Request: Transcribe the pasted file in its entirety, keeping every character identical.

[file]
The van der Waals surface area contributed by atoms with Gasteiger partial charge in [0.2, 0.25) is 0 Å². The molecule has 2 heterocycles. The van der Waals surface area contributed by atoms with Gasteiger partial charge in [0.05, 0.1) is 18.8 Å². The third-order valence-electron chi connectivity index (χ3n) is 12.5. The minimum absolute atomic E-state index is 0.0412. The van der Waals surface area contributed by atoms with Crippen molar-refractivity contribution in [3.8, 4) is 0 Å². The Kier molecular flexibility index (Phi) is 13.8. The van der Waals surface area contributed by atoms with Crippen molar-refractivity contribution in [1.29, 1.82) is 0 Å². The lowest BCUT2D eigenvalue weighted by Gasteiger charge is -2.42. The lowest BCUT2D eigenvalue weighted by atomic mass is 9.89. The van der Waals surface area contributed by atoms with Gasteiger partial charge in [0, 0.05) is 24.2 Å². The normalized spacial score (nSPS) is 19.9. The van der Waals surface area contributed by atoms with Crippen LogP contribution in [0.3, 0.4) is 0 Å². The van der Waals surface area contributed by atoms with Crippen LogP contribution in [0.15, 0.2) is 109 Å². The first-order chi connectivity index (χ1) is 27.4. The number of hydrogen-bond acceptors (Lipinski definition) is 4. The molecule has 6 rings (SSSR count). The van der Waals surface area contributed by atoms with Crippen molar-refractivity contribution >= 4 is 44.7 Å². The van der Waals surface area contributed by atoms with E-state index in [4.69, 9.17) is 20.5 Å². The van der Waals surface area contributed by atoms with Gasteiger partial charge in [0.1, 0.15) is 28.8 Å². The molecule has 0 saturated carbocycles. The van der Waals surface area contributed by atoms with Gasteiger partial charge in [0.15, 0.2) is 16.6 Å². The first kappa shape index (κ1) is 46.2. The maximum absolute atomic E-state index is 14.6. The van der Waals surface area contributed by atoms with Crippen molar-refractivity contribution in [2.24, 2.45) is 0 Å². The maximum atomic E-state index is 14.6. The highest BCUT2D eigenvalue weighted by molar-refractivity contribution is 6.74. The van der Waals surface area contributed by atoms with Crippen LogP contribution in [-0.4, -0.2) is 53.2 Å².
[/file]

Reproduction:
The van der Waals surface area contributed by atoms with Gasteiger partial charge in [0.2, 0.25) is 0 Å². The molecule has 2 heterocycles. The van der Waals surface area contributed by atoms with Gasteiger partial charge in [0.05, 0.1) is 18.8 Å². The third-order valence-electron chi connectivity index (χ3n) is 12.5. The minimum absolute atomic E-state index is 0.0412. The van der Waals surface area contributed by atoms with Crippen molar-refractivity contribution in [3.8, 4) is 0 Å². The Kier molecular flexibility index (Phi) is 13.8. The van der Waals surface area contributed by atoms with Crippen molar-refractivity contribution in [1.29, 1.82) is 0 Å². The lowest BCUT2D eigenvalue weighted by Gasteiger charge is -2.42. The lowest BCUT2D eigenvalue weighted by atomic mass is 9.89. The van der Waals surface area contributed by atoms with Gasteiger partial charge in [0, 0.05) is 24.2 Å². The normalized spacial score (nSPS) is 19.9. The van der Waals surface area contributed by atoms with Crippen LogP contribution in [0.3, 0.4) is 0 Å². The van der Waals surface area contributed by atoms with Crippen LogP contribution in [0.15, 0.2) is 109 Å². The first-order chi connectivity index (χ1) is 27.4. The number of hydrogen-bond acceptors (Lipinski definition) is 4. The molecule has 6 rings (SSSR count). The van der Waals surface area contributed by atoms with Crippen molar-refractivity contribution >= 4 is 44.7 Å². The van der Waals surface area contributed by atoms with E-state index in [4.69, 9.17) is 20.5 Å². The van der Waals surface area contributed by atoms with Gasteiger partial charge in [0.1, 0.15) is 28.8 Å². The molecule has 0 saturated carbocycles. The van der Waals surface area contributed by atoms with Gasteiger partial charge in [0.15, 0.2) is 16.6 Å². The first kappa shape index (κ1) is 46.2. The maximum absolute atomic E-state index is 14.6. The van der Waals surface area contributed by atoms with Crippen molar-refractivity contribution in [2.24, 2.45) is 0 Å². The maximum atomic E-state index is 14.6. The highest BCUT2D eigenvalue weighted by molar-refractivity contribution is 6.74. The van der Waals surface area contributed by atoms with Crippen LogP contribution in [-0.4, -0.2) is 53.2 Å².